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Pallet Town might seem like any other humble hamlet, but someday the whole world will know that this was where you began your quest to become the greatest Pokémon trainer ever! The famous Professor Oak, known for his Pokémon studies, also lives in Pallet Town. He'll give you your very first Pokémon. That's one down, 150 to go!

Pokemon RBY PalletTown.png
Starting Pokémon
Red Blue Yellow

Pokemon 001Bulbasaur.pngBulbasaur
Pokemon 004Charmander.pngCharmander
Pokemon 007Squirtle.pngSquirtle

Pokemon 025Pikachu.pngPikachu
Pallet Town Fishing
(Super Rod)
PoliwagPokemon 060Poliwag.png 50% 50% N/A
Pokemon 072Tentacool.pngTentacool 50% 50% 40%
StaryuPokemon 120Staryu.png N/A N/A 60%

Humble Beginnings[edit]

Home, sweet home
Grab a Potion out of the computer in your room just in case your rival puts up a good fight. If your Pokémon get hurt, Mom will heal 'em for free.

This is where it all begins, Pallet Town, home to you and your mom, your rival and his sister, and the Pallet Town Pokémon Research Lab. The head of this research lab is none other than the world renowned Professor Oak, who happens to be your rival's grandfather. But don't worry, he doesn't play favorites. In fact, he will give you first choice in Pokémon when the time comes.

This day may start out like any other, but this is a special day for you. This is the day that you get to embark on your own Pokémon adventure. You'll travel the world, see lots of interesting places, and meet lots of interesting people. But most of all, you will set out to become one of the greatest Pokémon trainers the world has ever known. After saying good morning to your mom, you step out the door to find the one man who can start you on your journey: Professor Oak.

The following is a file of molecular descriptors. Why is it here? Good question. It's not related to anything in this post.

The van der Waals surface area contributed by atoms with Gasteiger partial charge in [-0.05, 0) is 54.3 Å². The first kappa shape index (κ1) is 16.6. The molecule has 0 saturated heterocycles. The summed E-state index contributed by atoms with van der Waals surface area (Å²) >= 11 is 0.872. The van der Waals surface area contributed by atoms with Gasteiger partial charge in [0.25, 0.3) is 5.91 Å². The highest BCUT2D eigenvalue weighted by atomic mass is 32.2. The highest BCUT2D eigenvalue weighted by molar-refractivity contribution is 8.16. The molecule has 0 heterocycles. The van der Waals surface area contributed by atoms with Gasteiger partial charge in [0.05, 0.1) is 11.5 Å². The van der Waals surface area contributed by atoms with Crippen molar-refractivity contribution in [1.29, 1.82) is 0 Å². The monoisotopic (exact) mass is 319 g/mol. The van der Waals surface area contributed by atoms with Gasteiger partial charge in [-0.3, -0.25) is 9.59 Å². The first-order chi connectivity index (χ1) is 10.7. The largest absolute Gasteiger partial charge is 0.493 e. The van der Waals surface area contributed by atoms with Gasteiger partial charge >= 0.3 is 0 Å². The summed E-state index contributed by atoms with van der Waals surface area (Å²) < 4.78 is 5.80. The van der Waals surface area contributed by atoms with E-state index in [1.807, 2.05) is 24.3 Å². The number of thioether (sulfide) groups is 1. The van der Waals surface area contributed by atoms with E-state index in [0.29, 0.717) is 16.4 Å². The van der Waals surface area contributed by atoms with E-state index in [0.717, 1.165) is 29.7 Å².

Choose Your Pokémon[edit]

Choices, choices
Bulbasaur is a good choice for beginners, as it is effective against the first three Gym Leaders and has strong attacks. Squirtle is a good choice for intermediate players, effective against the first Gym Leader and with reliable moves throughout the game, while Charmander is generally considered a choice for experts, because it will have a tough time against the first two Gym Leaders and hits a major rut mid-game.
Professor Oak catches you in the grass.

You start off your task by looking in the obvious place: the research lab. But oddly enough, he isn't there. So you check your rival's home, but you only find his sister. Professor Oak seems to have left town. Maybe you should head out in search of him. The moment that you set one foot outside of town, someone calls to you and warns you not to go. It's Professor Oak! In Red and Blue, he just brings you to his lab. However, in the Yellow Version, a wild Pikachu appears. Luckily, Oak catches the electric mouse.

Professor Oak brings you back to the lab with your rival waiting. He will offer the both of you a starter Pokémon. In Pokémon Red and Blue versions, he offers you the choice of three Pokémon from which you will select your very first. Choose carefully: not only will the Pokémon you pick be your strongest for the next few hours, it will determine which Pokémon your rival picks as well. In the Yellow version, your rival is given an Eevee that you were supposed to pick until he snatches it right from you. As an alternative, Professor Oak gives you the Pikachu he has just caught as your starter instead.